Having recently seen Howard Hawks’s original Scarface, as well as Brian DePalma’s 1983 remake, for the second time each, I was struck by how similar they were. My foggy recollection was that DePalma’s campy version was, er, quite a loose imagining of Hawks’s version. As it turns out, I was half right—DePalma’s Scarface is faithful to the original’s characters and storyline far more than I remembered, but its aim is very different. While DePalma sought to entertain with a pulpy, over-the-top take, Hawks displayed balls of steel, using the filmic medium to challenge the free reign of mobsters in the 1930’s.
Completed in 1930 but released in 1932—when Al Capone ruled Chicago gangland—Hawks’s Scarface was pulled back after its first run, presumably for fear of mob repercussions. To even get it initially released, producer Howard Hughes was forced to significantly tone down the violence, add a subtitle (“Shame of a Nation”, which indicts America’s passive approach to ending Mafioso activity) to the opening credits, and insert some politically condemnations here and there. Despite these regulations, Scarface is still shockingly bold for its time, holding up marvelously today as an anti-gangster picture—it’s particularly strong, considering our current adverse situation in Iraq. Whether Capone would have deemed it prudent to take on a major Hollywood director is questionable—though in 1932, Hawks hadn’t really built his reputation yet—but it certainly must have been in Hawks’s mind while making Scarface. While Tony Camonte (Paul Muni) isn’t a mirror image of Capone, he’s clearly a symbolic, cinematic reincarnation of the legendary ringleader. Indeed, the alternate title—Scarface: The Shame of a Nation—speaks volumes about Hawks’s intentions, and his feelings about America in the Depression.
Set in Chicago, Scarface is the story of the aforementioned Camonte, a power-hungry mobster whose thirst for blood grows with every murder and blackmail he commits. Initially, Camonte is merely a bodyguard for warlord Big Louis Costillo—one of the last of the old-school mob leaders—but after Costillo is mysteriously snuffed out, presumably by Johnny Lovo (Osgood Perkins), Camonte graduates to assistant henchman, and shoots his way up the ladder until he’s capo. As Scarface draws to a close, Camonte is shot dead—a fantastical interpretation of what Hawks hopes to see, the demise of the Mafioso operation—but not until he’s instigated a bloody massacre that takes countless lives, including that of his sister Cesca (Ann Dvorak), a beautiful 19-year-old who rebelled against her overprotective, thuggish brother.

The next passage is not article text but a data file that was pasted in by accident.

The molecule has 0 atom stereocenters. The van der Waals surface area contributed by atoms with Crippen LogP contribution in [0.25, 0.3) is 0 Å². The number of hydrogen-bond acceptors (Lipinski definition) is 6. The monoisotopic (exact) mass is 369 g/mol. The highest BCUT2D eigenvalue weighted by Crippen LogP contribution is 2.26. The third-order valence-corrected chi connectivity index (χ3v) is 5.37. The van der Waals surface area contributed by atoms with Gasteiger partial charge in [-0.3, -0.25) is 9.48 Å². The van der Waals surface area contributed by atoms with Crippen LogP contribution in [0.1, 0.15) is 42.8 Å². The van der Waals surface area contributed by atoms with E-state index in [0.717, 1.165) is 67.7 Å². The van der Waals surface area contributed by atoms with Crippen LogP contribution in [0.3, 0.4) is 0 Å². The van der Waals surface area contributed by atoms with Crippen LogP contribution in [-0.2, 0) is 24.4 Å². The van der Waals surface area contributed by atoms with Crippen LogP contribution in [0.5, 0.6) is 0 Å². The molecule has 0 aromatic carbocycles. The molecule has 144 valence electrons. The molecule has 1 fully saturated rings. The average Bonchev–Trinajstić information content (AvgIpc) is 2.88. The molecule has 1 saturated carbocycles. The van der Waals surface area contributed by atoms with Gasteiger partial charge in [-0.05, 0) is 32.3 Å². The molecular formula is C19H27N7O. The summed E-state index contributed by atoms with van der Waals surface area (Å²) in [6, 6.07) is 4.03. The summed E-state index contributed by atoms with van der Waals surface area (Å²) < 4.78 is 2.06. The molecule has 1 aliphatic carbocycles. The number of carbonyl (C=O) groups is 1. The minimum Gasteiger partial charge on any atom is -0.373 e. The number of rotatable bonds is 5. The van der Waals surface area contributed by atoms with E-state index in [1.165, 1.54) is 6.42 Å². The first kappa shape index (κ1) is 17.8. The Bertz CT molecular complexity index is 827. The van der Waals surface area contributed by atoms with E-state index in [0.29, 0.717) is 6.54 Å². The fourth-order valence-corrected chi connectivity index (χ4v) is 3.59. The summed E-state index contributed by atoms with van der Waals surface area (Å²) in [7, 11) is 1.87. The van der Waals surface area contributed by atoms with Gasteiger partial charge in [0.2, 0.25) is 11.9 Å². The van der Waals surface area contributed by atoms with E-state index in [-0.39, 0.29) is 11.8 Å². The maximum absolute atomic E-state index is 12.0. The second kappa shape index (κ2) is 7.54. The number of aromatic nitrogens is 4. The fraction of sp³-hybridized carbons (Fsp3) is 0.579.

I’ve always thought of Hawks as a meat-and-potatoes director, but he really goes for broke in Scarface. I wonder…did that make the studios more wary of giving Hawks visual leeway in the future? His later work—Only Angels Have Wings (1939), His Girl Friday (1940), The Big Sleep (1946), for instance—is pretty much typical Hollywood in terms of the mise-en-scène: shot // reverse-shot, standard framing, etc. Great films, all, but I can’t think of a sequence that stands out as revolutionary or extraordinary. In Scarface, however, there are several: the St. Valentine’s Day massacre—where Camonte’s boys line up a slew of men and mow them down with machine gun fire; it’s a chilling shot of their shadows crumpling to the ground—is particularly memorable, and exceedingly violent for its time. Other gutsy highlights include a slaughter in a flower shop, Camonte’s titillating discovery of machine guns—he becomes starry-eyed like a kid in a candy store—and his evident incestuous feelings for his sister (despite his sexual pursuit of Poppy (Karen Morley), who was formerly Johnny’s mistress). I imagine Scarface was among the first pictures to present such controversial themes—and images— without blushing. Its subtlety and ability to tackle such a range of important societal issues keeps Hawks’ Scarface powerful today.